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George Herbert and Post-phenomenology

A Gift for Our Times


Małgorzata Grzegorzewska

This reading of George Herbert’s poetry takes advantage of contemporary philosophical reflection on the givenness of being and of language. The book presents George Herbert’s poetic sequence, The Temple, as the poet’s response to a call which originates in the Word made flesh and at the same time resounds within the depths of an individual self. The focus of this analysis falls on the essential «Englishness» of Herbert’s poetry and its material weight: its visual concreteness, its musical harmonies, and its attention to human flesh made (English) word.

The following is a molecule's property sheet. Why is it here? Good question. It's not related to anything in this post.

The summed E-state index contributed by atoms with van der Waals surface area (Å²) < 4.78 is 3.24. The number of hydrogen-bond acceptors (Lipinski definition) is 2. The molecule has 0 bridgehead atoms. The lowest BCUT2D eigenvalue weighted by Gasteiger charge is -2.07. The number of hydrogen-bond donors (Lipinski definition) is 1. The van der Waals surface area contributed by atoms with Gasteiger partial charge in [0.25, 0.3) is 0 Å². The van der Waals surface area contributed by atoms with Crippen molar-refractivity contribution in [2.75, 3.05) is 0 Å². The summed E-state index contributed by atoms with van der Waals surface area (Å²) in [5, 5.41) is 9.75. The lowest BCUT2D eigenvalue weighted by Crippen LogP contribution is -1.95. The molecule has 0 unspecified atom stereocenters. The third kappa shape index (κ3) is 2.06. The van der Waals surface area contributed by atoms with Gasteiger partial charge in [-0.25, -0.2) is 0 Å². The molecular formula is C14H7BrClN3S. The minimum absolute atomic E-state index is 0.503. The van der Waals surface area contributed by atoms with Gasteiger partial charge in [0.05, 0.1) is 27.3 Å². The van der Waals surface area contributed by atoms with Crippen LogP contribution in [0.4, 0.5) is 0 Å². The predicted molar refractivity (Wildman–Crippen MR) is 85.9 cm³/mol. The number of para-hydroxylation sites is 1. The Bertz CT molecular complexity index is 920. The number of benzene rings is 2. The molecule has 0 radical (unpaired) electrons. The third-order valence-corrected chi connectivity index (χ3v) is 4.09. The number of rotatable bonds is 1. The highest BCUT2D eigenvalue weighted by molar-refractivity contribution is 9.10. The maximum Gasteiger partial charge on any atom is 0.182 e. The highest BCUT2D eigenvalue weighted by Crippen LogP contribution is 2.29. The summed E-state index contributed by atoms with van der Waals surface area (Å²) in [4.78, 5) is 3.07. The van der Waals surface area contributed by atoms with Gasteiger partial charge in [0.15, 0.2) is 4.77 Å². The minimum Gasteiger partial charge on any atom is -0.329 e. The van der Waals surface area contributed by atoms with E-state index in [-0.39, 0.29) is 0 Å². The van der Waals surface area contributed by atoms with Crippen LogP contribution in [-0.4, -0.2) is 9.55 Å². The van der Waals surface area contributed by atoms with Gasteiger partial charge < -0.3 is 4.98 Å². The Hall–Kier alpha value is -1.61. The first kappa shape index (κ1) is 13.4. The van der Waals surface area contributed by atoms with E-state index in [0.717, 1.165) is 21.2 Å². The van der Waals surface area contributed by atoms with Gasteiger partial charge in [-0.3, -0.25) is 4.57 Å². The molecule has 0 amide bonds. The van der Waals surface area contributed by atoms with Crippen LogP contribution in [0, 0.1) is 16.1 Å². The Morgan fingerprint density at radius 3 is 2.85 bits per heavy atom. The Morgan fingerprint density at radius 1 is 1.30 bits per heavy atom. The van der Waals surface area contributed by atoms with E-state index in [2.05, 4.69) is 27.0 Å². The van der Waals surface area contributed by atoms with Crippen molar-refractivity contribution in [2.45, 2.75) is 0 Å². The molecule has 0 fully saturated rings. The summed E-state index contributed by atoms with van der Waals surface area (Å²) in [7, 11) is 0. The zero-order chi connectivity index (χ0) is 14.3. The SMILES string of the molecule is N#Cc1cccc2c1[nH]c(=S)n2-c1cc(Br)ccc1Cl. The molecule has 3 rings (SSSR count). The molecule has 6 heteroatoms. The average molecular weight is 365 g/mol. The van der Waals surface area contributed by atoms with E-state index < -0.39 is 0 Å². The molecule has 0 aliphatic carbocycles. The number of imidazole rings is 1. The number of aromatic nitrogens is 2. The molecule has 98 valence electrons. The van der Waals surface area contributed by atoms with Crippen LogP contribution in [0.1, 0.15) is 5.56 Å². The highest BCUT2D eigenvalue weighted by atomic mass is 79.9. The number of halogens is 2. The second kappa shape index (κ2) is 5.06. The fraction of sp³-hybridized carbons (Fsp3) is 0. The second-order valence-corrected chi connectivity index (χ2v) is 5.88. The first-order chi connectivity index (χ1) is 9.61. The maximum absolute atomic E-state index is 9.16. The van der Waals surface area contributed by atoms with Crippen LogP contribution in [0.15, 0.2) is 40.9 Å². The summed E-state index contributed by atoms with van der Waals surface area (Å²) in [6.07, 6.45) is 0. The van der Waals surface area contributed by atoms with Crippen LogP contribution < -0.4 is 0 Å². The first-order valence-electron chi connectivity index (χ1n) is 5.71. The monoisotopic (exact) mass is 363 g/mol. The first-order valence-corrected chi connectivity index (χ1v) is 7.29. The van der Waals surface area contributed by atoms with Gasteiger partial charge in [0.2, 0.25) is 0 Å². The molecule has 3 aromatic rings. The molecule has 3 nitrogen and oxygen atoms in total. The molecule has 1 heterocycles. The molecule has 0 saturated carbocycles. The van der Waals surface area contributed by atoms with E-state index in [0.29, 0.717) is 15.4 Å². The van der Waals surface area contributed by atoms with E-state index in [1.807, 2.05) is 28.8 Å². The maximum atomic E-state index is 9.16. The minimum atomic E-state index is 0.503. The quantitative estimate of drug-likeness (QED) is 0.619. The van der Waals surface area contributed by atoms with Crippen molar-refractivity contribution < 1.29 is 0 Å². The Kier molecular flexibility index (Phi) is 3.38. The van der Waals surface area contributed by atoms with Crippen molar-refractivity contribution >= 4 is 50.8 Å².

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Chapter Two: His Hands, Eyes and Lips: Love Made Flesh


1. The Altar

Upon entering The Church, our attention focuses immediately on the pattern poem shaped in the image and likeness of the altar table. The speaker introduces himself as a “servant” of God, and we soon discover that it is not artistic achievement that is his main goal, as revealed already in the astonishing paradox of the opening sentence:

A broken ALTAR, Lord thy servant rears,

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